The only place where I did feel cramped was in Europe, but once Barbarossa starts it clears up no problem. I think it's hard to make a map big enough where Europe won't feel cramped at all. Of course it was made more cramped bt my choices in Major complexes, air bases, and naval bases. If you use the cardboard cutouts that come with Global 1940 I bet you wouldn't feel cramped at all with a map my size.Scarapis wrote:RyGuy wrote:The whole game board 8' x 4' feet. The actual map itself is more like 46" x 86" due to my border area. I believe you are thinking of my acrylic panels that are 2' x 4', of which I have 4, totaling 8' x 4'.Scarapis wrote:so this map is only 2' x 4' ? at first I thought it was like 4' x 8' or 3' x 6' at the least, as it goes i'm gonna work on making me a map of 4' x 8' in size.
Ahhh ok, thought it looked bigger then 2 x 4 just saw you said you used 2 x 4 acrylic panels and thought it was only that big, but even at that size units are squished in still?
Thanks! I would have preferred glass myself since it's more solid, but it would have been more expensive (except if you did what you did ), and it would have been more difficult to find in the size I need.Most Holy wrote:Awesome map dude. Nice work. I looked into covering my global table with plexiglass and found the price very prohibitive. Well over $150. So I got the idea to keep an eye on a local siding and windows replacement company who frequently put windows and doors that they take out of old places and leave them roadside for free to deter their dumping costs. After about a month of my stalking they put out a patio door that was the perfect size. I took it home, stripped off the hardware and separated the double panel of glass and had the perfect top. I prefer glass as we used to play on a piece of plexiglas but after years of use it got pretty scratched up.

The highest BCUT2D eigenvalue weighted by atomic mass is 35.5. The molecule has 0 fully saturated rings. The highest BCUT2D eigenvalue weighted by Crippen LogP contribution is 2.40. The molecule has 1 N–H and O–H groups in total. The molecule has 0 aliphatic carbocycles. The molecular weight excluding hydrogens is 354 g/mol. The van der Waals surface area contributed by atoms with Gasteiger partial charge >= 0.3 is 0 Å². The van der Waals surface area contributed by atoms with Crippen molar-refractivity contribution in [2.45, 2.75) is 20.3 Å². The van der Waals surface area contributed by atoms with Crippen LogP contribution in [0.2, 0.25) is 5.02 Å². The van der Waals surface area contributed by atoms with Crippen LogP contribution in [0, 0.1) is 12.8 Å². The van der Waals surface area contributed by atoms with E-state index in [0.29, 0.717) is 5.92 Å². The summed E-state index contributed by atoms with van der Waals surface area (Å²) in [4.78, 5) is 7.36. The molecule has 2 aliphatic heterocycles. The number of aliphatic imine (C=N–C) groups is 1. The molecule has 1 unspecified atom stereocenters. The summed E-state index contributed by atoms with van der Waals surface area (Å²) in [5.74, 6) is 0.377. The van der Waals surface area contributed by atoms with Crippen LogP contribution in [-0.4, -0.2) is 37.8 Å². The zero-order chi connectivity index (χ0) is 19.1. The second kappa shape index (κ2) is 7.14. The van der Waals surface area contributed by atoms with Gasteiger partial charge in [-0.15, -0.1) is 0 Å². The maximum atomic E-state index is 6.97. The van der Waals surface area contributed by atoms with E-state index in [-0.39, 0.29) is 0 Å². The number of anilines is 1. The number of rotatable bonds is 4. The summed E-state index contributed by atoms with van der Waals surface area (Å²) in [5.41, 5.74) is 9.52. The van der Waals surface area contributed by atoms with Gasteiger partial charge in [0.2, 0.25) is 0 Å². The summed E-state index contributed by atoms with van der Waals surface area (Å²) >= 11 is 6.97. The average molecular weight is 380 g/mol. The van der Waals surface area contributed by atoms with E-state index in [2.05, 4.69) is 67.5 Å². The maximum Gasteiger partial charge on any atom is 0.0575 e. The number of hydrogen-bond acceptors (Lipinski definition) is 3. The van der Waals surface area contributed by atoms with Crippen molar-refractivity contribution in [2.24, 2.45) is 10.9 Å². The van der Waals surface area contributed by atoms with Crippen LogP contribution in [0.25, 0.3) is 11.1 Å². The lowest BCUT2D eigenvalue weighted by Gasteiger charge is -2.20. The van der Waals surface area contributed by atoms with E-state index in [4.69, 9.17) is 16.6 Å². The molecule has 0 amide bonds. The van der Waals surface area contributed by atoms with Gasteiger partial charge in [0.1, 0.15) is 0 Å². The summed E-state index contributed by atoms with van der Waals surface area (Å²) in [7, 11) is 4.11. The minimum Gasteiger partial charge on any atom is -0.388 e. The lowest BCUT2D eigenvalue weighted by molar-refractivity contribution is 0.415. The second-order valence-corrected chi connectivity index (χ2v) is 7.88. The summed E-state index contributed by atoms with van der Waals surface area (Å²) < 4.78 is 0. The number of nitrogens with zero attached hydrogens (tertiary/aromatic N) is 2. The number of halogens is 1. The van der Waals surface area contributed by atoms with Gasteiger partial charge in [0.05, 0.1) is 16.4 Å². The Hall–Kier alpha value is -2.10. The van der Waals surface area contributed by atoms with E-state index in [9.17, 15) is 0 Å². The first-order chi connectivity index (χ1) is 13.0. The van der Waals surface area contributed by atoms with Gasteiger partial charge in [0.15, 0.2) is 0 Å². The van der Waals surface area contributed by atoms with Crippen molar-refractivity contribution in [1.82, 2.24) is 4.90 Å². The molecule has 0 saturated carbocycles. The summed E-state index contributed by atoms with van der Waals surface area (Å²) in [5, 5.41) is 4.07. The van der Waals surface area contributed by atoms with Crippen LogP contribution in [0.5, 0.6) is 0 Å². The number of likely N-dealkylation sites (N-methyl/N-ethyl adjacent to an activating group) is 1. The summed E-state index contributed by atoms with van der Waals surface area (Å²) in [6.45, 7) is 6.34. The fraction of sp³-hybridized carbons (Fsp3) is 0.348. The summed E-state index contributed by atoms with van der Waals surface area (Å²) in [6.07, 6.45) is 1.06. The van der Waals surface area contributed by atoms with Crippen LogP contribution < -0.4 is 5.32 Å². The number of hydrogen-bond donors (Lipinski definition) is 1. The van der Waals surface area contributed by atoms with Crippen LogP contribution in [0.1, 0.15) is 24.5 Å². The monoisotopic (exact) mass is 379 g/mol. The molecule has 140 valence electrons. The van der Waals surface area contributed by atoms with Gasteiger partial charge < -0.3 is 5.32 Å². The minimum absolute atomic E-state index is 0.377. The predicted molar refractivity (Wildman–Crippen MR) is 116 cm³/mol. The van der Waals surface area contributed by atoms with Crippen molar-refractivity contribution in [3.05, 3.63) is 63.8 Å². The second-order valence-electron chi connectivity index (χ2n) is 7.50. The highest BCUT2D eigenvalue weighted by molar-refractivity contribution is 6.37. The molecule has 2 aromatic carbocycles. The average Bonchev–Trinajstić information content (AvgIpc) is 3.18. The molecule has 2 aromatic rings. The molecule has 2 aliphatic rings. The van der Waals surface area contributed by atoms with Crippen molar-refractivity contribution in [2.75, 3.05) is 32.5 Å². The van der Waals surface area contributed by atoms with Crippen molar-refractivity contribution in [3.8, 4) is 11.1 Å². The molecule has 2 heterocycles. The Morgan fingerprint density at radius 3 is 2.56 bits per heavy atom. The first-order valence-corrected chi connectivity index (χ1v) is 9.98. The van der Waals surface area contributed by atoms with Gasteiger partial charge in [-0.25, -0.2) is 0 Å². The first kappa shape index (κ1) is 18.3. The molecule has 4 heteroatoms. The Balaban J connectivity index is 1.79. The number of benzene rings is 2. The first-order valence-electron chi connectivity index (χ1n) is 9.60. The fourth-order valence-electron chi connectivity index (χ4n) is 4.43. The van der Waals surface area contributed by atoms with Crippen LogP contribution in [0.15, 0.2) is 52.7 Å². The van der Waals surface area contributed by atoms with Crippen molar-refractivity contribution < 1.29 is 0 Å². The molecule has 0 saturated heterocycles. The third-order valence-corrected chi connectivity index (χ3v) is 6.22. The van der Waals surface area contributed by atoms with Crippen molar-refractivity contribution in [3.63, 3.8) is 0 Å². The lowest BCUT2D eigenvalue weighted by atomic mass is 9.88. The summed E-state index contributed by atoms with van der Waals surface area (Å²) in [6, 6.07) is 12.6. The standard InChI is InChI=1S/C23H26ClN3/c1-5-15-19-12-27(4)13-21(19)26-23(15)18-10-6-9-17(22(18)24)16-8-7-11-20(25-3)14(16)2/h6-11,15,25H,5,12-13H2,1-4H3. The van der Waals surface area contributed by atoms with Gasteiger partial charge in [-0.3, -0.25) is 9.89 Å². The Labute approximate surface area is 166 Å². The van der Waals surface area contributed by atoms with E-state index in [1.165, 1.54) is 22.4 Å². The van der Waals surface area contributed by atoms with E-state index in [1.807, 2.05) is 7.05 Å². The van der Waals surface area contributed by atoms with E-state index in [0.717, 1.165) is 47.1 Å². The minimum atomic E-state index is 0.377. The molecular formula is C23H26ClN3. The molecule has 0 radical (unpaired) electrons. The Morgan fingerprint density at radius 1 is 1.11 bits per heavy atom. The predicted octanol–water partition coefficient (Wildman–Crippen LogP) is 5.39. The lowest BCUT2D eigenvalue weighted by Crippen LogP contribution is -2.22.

For my large game, I am using my Red Japanese units from the early 1st edition Pacific set, with additional units that I got from Hasbro before they clamped down on selling additional pieces, along with a bunch that I got from Historical Board Gaming. I am using the pumpkin-colored Japanese pieces for the Italians, as I need more naval units than the game has for the Italians. I am using my Anniversary game Italians for some of the minor powers, Xeno Game units for China and some of the other minor powers, and Pro-Allied and Neutral Units for the Netherlands East Indies and Finland. I am supplementing the French pieces with units from the Attack game, which has a nice set of dark blue units that are not too bad with the French, and some light blue units from Historical Board Gaming. I am using some white Attack artillery units for coast artillery, which cannot be moved.